Troubled supplier Serco has agreed to reimburse the Ministry of Justice (MoJ) £68.5 million after allegations of fraud and overcharging on an electronic tagging contract emerged earlier this year.

Serco, along with G4S, have been involved in a row with government over billing practices on the contract, which has led to the MoJ being overcharged by millions of pounds. The Serious Fraud Office (SFO) is conducting an investigation into G4S and Serco's roles in the scandal, which has seen off a number of bosses at the companies.

Capita has now taken over delivery of the electronic monitoring - using systems and equipment supplied by G4S and Serco - on an interim basis by April 2014.

The Justice Secretary Chris Grayling confirmed the settlement with Serco earlier today, covering money owed on the electronic monitoring contract and for other costs incurred, including the cost of investigating these matters. It also includes £4.2 million which will be set against future costs for the transition to new electronic monitoring arrangements.

"It's good news for taxpayers that Serco have agreed to recompense £68.5 million for overcharging. We are confident that the company is taking steps to address the issues which our review has identified," said Francis Maude, minister for the Cabinet Office.

"Since day one this government has been working to reform contract management and improve commercial expertise in Whitehall. Everything we have seen has highlighted the importance of these reforms and we will be redoubling our efforts over the coming months, including through the establishment of the new Crown Commercial Service."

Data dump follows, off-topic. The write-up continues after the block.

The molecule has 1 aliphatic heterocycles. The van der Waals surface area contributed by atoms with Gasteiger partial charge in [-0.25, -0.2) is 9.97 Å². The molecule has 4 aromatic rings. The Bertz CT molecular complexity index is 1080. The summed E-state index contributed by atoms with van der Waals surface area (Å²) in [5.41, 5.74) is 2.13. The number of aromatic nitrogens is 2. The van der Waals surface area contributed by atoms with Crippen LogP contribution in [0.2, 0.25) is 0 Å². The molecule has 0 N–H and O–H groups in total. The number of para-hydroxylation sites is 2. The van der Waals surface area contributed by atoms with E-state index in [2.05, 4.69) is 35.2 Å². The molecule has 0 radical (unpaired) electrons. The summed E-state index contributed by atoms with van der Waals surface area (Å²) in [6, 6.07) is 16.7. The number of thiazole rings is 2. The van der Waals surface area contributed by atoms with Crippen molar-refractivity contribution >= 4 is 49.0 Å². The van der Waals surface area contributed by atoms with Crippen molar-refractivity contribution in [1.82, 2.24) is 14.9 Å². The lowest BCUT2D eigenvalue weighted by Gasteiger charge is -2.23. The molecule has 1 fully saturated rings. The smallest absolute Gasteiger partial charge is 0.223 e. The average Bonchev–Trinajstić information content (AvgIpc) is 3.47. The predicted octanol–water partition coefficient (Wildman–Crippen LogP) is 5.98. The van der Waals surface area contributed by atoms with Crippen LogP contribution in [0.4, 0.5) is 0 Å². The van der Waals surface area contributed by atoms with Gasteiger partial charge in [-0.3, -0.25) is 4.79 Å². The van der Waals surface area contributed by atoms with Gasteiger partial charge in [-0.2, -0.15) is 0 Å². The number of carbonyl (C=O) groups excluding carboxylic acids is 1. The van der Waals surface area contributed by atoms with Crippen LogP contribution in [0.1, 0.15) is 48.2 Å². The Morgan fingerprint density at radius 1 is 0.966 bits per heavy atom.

He added: "Last year our procurement reforms saved the taxpayer £3.8 million, but there is more to do as part of our long-term plan to drive greater value for hard-working families."

Meanwhile, the Cabinet Office has also reviewed 28 of the largest contracts held by G4S and Serco, worth £5.9 billion in total with the support of PWC, Moore Stephens and a highly experienced Oversight Group.

The broader review found no further evidence of wrongdoing or malpractice, but did highlight areas of focus for departments, such as prioritising performance management, change management processes and incentives for service improvements.

Since accusations emerged, Serco has set out on implementing a corporate renewal plan, which is now said to be in its advanced stages. The government is expected to provide a final opinion on the adequacy of the plan in January.

Alastair Lyons, non-executive chairman of Serco, said: "We are very pleased to be making strong progress in further rebuilding the confidence of our UK government customer. Serco's cooperation with the intensive series of audits and reviews, alongside the significant steps we are taking as part of our renewal programme, demonstrate our commitment to this.

"The contract issues that were identified should never have happened and we apologise unreservedly for them. We are doing everything in our power to make sure that such issues cannot reoccur anywhere in our business around the world."

He added: "Our objective is to deliver excellent public services with openness and transparency, and I believe the actions we are taking will support this now more than ever."